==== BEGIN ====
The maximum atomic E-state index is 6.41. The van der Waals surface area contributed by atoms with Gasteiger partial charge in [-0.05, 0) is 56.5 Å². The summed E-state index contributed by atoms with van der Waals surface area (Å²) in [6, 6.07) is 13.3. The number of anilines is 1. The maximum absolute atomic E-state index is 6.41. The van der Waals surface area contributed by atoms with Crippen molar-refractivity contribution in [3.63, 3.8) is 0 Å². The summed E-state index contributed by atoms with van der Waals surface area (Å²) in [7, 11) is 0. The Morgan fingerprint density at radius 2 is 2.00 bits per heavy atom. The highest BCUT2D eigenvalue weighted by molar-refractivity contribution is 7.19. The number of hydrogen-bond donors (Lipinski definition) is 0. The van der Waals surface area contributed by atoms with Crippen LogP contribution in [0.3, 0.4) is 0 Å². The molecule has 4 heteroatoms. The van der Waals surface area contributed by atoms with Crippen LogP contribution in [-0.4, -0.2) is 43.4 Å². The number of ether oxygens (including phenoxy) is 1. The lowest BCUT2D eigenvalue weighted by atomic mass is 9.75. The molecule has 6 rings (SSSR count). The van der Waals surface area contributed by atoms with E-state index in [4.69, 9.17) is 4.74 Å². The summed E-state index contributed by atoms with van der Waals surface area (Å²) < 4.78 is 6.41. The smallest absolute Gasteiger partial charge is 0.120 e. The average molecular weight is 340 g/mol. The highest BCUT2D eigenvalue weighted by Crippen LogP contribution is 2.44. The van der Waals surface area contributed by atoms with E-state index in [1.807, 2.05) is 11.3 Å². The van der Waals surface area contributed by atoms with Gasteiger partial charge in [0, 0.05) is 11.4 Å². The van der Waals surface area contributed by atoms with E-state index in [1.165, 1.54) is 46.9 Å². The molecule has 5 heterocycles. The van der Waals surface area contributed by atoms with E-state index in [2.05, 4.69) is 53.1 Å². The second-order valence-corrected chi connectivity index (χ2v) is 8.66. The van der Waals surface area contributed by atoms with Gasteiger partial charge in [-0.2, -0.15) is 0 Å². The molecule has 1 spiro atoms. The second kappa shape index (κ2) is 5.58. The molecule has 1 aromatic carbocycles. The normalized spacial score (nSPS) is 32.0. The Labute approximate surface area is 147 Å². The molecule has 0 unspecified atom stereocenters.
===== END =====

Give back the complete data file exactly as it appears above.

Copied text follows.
The maximum atomic E-state index is 6.41. The van der Waals surface area contributed by atoms with Gasteiger partial charge in [-0.05, 0) is 56.5 Å². The summed E-state index contributed by atoms with van der Waals surface area (Å²) in [6, 6.07) is 13.3. The number of anilines is 1. The maximum absolute atomic E-state index is 6.41. The van der Waals surface area contributed by atoms with Crippen molar-refractivity contribution in [3.63, 3.8) is 0 Å². The summed E-state index contributed by atoms with van der Waals surface area (Å²) in [7, 11) is 0. The Morgan fingerprint density at radius 2 is 2.00 bits per heavy atom. The highest BCUT2D eigenvalue weighted by molar-refractivity contribution is 7.19. The number of hydrogen-bond donors (Lipinski definition) is 0. The van der Waals surface area contributed by atoms with Crippen LogP contribution in [0.3, 0.4) is 0 Å². The molecule has 4 heteroatoms. The van der Waals surface area contributed by atoms with Crippen LogP contribution in [-0.4, -0.2) is 43.4 Å². The number of ether oxygens (including phenoxy) is 1. The lowest BCUT2D eigenvalue weighted by atomic mass is 9.75. The molecule has 6 rings (SSSR count). The van der Waals surface area contributed by atoms with E-state index in [4.69, 9.17) is 4.74 Å². The summed E-state index contributed by atoms with van der Waals surface area (Å²) < 4.78 is 6.41. The smallest absolute Gasteiger partial charge is 0.120 e. The average molecular weight is 340 g/mol. The highest BCUT2D eigenvalue weighted by Crippen LogP contribution is 2.44. The van der Waals surface area contributed by atoms with E-state index in [1.807, 2.05) is 11.3 Å². The van der Waals surface area contributed by atoms with Gasteiger partial charge in [0, 0.05) is 11.4 Å². The van der Waals surface area contributed by atoms with E-state index in [1.165, 1.54) is 46.9 Å². The molecule has 5 heterocycles. The van der Waals surface area contributed by atoms with E-state index in [2.05, 4.69) is 53.1 Å². The second-order valence-corrected chi connectivity index (χ2v) is 8.66. The van der Waals surface area contributed by atoms with Gasteiger partial charge in [-0.2, -0.15) is 0 Å². The molecule has 1 spiro atoms. The second kappa shape index (κ2) is 5.58. The molecule has 1 aromatic carbocycles. The normalized spacial score (nSPS) is 32.0. The Labute approximate surface area is 147 Å². The molecule has 0 unspecified atom stereocenters.